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The Drug Czar Talks About Public Health, But Still Wants to Arrest People for Drugs

The White House Office of National Drug Control Policy (ONDCP) released its 2014 National Drug Control Strategy today. The strategy has shifted some from previous years in that it more clearly focuses on reducing the harms associated with substance misuse, such as overdose and the transmission of HIV/AIDS, hepatitis C, and other infectious diseases, while also reducing the harms associated with punitive drug policies, such as reducing the use of mandatory minimum sentencing.

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Thousands of Rapists Are Not Behind Bars Because Cops Focus on Marijuana Users

A piece in the Washington Post highlights the growing backlog of untested rape test kits that are sitting in police storage units while rapists run free and victims suffer.  Missing from the story, however, is one of the biggest contributors to this backlog, the enormous amount of police and tax resources spent targeting drug crimes, particularly marijuana possession.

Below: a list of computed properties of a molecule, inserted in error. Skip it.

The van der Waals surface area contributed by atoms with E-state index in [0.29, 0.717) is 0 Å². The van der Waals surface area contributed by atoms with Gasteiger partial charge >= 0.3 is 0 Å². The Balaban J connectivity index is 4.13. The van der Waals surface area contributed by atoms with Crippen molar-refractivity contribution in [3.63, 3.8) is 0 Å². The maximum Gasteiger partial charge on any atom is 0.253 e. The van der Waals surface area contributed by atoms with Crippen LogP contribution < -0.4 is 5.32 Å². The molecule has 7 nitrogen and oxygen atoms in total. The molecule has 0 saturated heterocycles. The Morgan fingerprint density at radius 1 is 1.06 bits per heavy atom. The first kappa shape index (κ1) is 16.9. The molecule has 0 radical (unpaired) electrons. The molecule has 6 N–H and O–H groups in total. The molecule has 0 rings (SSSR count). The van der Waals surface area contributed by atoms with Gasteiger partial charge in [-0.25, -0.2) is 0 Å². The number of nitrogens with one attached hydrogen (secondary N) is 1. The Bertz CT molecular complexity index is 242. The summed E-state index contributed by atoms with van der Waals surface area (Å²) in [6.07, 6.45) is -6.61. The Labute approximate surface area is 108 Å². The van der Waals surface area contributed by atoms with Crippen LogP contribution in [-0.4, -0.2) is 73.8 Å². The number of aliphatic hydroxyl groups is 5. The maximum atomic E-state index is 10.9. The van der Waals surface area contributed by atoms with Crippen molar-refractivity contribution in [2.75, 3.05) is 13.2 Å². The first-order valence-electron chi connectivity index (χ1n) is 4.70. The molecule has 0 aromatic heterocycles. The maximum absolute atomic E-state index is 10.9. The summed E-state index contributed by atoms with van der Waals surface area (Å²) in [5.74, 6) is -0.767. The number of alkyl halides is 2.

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Why the DEA Chief Should Resign

For months Drug Enforcement Administration (DEA) Administrator Michele Leonhart has openly rebuked the drug policy reform policies of Attorney General Eric Holder and President Obama with one embarrassing statement after another. Now she is picking a fight with Minority Leader Mitch McConnell (R-Y) and other members of Congress over hemp. Meanwhile, the Department of Justice’s Office of the Inspector General has launched an investigation into multiple scandals plaguing the agency. It is clear that Leonhart lacks the ability to lead and should resign. Activists are using the Twitter hashtag #FireLeonhart.

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Major Progress for Fixing Cruel Drug War Prison Sentences